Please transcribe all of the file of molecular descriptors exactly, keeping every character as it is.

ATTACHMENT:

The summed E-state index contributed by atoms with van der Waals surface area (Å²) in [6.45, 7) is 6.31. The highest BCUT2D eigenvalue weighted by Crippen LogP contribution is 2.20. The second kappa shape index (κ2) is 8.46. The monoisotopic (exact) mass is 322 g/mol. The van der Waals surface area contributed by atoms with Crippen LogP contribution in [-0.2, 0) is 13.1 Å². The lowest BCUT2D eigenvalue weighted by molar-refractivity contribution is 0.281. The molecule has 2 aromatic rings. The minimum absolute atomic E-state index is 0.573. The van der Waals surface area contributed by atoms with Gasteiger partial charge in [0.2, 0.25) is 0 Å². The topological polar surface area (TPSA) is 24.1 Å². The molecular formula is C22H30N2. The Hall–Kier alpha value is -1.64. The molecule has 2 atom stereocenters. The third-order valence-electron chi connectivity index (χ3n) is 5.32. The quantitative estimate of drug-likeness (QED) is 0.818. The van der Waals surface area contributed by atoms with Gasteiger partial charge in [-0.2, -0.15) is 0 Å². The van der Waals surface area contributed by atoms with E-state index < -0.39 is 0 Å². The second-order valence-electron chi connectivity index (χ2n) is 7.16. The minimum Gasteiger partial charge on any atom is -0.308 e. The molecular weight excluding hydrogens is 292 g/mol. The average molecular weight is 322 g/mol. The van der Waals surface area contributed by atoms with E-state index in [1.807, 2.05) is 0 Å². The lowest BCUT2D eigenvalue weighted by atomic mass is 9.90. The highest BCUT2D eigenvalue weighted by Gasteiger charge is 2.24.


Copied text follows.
The summed E-state index contributed by atoms with van der Waals surface area (Å²) in [6.45, 7) is 6.31. The highest BCUT2D eigenvalue weighted by Crippen LogP contribution is 2.20. The second kappa shape index (κ2) is 8.46. The monoisotopic (exact) mass is 322 g/mol. The van der Waals surface area contributed by atoms with Crippen LogP contribution in [-0.2, 0) is 13.1 Å². The lowest BCUT2D eigenvalue weighted by molar-refractivity contribution is 0.281. The molecule has 2 aromatic rings. The minimum absolute atomic E-state index is 0.573. The van der Waals surface area contributed by atoms with Gasteiger partial charge in [0.2, 0.25) is 0 Å². The topological polar surface area (TPSA) is 24.1 Å². The molecular formula is C22H30N2. The Hall–Kier alpha value is -1.64. The molecule has 2 atom stereocenters. The third-order valence-electron chi connectivity index (χ3n) is 5.32. The quantitative estimate of drug-likeness (QED) is 0.818. The van der Waals surface area contributed by atoms with Gasteiger partial charge in [-0.2, -0.15) is 0 Å². The van der Waals surface area contributed by atoms with E-state index < -0.39 is 0 Å². The second-order valence-electron chi connectivity index (χ2n) is 7.16. The minimum Gasteiger partial charge on any atom is -0.308 e. The molecular weight excluding hydrogens is 292 g/mol. The average molecular weight is 322 g/mol. The van der Waals surface area contributed by atoms with E-state index in [1.807, 2.05) is 0 Å². The lowest BCUT2D eigenvalue weighted by atomic mass is 9.90. The highest BCUT2D eigenvalue weighted by Gasteiger charge is 2.24.